Wednesday, February 16, 2005 7:29:23 AM (Pacific Standard Time, UTC-08:00) | Comments [0] | Hurricane | Links | Underwater | Gadgets#
Sunday, January 23, 2005
This was my first dive at Orange Canyon since Hurricane Ivan. I was anxious to see if there were any of the namesake orange elephant ear sponges still there. Fortunately, there are.
Sunday, January 23, 2005 10:35:19 AM (Pacific Standard Time, UTC-08:00) | Comments [0] | Cayman | Underwater | Pictures#
Sunday, December 5, 2004

Joanne with egg-yolk

Scuba Steve shooting French Angelfish

Baby Hawksbill Turtle

Facing astern from the bow of the Oro Verde

Flame Scallop hiding out during the day

I went out with John & Jo from Rivers Sport Divers again this morning. I planned ahead and wore as sweatshirt and packed my Chammy in my backpack, as well as taking the Sun Shower for some hot water to rinse with aprs-dive. We went to Trinity Caves for the first dive and then followed that up with a dive on the Oro Verde. I've done this combination of dives many times before, and even since the hurricane. The good thing about that is I can take similar pictures to what I've taken before and compare the results.

Im shooting with a Canon Powershot S70 now, in a Canon WP-DC40 Underwater Housing. This housing has a diffuser over the flash, and a specific white balance setting for Underwater. Don't use it. Custom White Balance is still the best way to go. I tried messing around with both settings, with and without the flash, and with and without the flash diffuser plate installed too. Couldn't find Kermit today on the OV, which would have made a good subject for some toothy portraits but oh well, next time.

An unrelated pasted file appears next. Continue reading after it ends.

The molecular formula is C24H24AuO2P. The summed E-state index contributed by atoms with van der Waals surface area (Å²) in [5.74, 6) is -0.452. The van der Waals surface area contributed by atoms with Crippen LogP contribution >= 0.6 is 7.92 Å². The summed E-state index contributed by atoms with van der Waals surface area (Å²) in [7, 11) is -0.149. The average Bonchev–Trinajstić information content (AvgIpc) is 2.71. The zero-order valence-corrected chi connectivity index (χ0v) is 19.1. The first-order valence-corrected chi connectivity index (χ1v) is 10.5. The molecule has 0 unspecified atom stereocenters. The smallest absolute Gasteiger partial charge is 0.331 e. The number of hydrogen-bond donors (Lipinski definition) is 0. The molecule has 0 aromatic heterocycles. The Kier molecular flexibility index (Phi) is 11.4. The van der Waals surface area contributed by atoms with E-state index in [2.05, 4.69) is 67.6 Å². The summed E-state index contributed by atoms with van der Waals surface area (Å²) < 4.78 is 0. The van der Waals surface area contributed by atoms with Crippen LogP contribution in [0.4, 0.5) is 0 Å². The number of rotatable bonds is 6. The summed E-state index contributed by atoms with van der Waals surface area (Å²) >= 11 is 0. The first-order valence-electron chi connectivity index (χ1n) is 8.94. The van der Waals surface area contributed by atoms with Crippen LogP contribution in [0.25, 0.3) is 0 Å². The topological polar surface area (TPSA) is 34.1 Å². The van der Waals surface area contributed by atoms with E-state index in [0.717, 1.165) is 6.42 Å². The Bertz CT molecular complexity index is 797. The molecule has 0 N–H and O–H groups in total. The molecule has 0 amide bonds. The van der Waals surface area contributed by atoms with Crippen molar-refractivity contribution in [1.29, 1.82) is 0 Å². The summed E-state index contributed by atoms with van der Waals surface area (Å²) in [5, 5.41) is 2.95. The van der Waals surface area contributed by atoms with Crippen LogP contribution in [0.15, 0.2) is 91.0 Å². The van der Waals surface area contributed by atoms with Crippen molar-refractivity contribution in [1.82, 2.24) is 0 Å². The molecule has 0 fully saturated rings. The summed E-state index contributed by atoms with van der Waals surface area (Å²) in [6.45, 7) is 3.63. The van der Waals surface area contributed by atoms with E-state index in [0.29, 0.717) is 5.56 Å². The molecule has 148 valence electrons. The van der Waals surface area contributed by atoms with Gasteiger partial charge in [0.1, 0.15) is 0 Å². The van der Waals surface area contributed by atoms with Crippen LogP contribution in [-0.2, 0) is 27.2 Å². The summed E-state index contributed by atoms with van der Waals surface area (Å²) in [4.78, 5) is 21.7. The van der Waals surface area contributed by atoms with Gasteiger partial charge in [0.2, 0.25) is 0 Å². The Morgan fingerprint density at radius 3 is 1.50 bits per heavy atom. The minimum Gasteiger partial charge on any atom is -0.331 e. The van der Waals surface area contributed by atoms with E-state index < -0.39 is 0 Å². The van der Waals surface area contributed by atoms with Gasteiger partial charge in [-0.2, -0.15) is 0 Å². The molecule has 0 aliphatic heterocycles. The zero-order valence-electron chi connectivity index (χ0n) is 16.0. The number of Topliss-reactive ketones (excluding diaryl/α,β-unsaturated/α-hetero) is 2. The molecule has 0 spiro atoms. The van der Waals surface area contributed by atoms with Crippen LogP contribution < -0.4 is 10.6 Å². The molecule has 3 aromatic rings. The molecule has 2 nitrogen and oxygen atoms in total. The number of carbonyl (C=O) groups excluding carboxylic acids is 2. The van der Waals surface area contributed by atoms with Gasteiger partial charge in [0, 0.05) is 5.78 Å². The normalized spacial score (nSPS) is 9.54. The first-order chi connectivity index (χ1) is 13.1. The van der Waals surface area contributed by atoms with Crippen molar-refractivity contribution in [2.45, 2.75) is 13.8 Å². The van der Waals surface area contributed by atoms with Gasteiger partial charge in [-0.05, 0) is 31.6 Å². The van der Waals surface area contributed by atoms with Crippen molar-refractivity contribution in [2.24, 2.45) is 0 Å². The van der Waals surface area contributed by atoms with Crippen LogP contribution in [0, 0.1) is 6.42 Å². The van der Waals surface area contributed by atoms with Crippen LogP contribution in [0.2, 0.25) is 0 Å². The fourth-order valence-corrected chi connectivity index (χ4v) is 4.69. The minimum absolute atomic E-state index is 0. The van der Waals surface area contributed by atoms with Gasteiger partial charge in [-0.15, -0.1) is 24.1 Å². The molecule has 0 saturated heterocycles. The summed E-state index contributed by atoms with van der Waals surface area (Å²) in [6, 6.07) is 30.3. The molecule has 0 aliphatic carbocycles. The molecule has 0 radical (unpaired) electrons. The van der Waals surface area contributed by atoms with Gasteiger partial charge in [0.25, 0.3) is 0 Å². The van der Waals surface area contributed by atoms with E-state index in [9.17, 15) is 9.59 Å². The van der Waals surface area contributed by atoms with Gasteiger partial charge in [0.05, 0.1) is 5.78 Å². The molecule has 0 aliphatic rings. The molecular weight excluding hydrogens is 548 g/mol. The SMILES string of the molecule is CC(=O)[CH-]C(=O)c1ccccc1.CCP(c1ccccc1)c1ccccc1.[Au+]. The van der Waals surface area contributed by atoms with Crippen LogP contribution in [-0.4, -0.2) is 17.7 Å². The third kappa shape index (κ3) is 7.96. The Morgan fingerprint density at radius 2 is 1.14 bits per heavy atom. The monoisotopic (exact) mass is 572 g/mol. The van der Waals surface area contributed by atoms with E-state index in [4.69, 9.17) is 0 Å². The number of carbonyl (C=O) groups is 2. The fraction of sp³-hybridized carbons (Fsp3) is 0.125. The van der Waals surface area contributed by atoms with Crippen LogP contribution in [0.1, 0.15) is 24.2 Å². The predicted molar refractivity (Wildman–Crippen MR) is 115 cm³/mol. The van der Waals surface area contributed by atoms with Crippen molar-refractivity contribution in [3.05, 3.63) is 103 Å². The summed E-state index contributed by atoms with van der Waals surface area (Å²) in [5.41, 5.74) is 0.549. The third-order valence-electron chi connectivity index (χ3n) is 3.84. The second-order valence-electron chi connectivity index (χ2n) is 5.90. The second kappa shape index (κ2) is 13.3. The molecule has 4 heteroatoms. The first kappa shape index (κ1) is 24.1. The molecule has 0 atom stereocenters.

Joanne was teaching an Advanced Open Water Course (Adventures in Diving) for Steve the Insurance guy (who bought my old camera off me) so on the first dive, to illustrate the effects of pressure, we took a 20oz soda bottle down with us, so you could see the air space getting smaller and smaller and making crunchy noises as it collapsed in on itself. Once we were down 100 feet, we opened the bottle and re-inflated it to normal volume and filled it with 4x dense air from 100'. I also pulled out my slate and wrote on it Convert this number from binary to decimal: 10 and showed it to Steve. He gave me the finger, which shows me that he was still in complete control of his faculties even at 100 feet :) Joanne had a couple eggs with her as well. When you crack open an egg underwater, it stays intact and the yolk stays a perfect yellow sphere (until a fish inevitably bites into it, tearing the yolk sac)

Once back on the boat, we took out the 20 oz bottle and it was well swelled. It was also rock hard. there was about 3 inches of water in it, so we put our hands on the bottle and cracked the top open. PSSSSSSSSSSSHHHHHHHHHHHHT! the air that comes out is extremely cold, which is a function of air decompressing. I think that's Henry's Law, but I can't be arsed to look it up at the moment.